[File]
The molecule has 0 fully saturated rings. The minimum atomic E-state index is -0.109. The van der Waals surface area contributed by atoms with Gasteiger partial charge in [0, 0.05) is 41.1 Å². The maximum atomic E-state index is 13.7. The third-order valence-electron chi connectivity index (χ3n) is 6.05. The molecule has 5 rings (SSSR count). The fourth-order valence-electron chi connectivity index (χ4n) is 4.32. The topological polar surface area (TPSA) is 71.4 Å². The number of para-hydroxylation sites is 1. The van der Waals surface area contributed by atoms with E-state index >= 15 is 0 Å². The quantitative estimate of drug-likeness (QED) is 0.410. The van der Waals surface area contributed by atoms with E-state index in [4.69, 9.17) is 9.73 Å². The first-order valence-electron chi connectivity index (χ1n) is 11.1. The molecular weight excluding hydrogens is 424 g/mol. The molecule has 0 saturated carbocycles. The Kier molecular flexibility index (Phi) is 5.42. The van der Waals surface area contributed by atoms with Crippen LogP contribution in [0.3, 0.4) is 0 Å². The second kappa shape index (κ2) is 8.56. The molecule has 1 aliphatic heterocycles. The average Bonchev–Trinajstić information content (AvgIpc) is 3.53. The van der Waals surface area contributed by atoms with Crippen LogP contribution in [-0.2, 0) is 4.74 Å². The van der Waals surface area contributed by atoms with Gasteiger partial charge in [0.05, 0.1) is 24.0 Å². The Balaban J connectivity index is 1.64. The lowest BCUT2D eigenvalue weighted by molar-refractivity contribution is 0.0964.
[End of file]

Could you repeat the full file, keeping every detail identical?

The molecule has 0 fully saturated rings. The minimum atomic E-state index is -0.109. The van der Waals surface area contributed by atoms with Gasteiger partial charge in [0, 0.05) is 41.1 Å². The maximum atomic E-state index is 13.7. The third-order valence-electron chi connectivity index (χ3n) is 6.05. The molecule has 5 rings (SSSR count). The fourth-order valence-electron chi connectivity index (χ4n) is 4.32. The topological polar surface area (TPSA) is 71.4 Å². The number of para-hydroxylation sites is 1. The van der Waals surface area contributed by atoms with E-state index >= 15 is 0 Å². The quantitative estimate of drug-likeness (QED) is 0.410. The van der Waals surface area contributed by atoms with E-state index in [4.69, 9.17) is 9.73 Å². The first-order valence-electron chi connectivity index (χ1n) is 11.1. The molecular weight excluding hydrogens is 424 g/mol. The molecule has 0 saturated carbocycles. The Kier molecular flexibility index (Phi) is 5.42. The van der Waals surface area contributed by atoms with Crippen LogP contribution in [0.3, 0.4) is 0 Å². The second kappa shape index (κ2) is 8.56. The molecule has 1 aliphatic heterocycles. The average Bonchev–Trinajstić information content (AvgIpc) is 3.53. The van der Waals surface area contributed by atoms with Crippen LogP contribution in [-0.2, 0) is 4.74 Å². The van der Waals surface area contributed by atoms with Gasteiger partial charge in [0.05, 0.1) is 24.0 Å². The Balaban J connectivity index is 1.64. The lowest BCUT2D eigenvalue weighted by molar-refractivity contribution is 0.0964.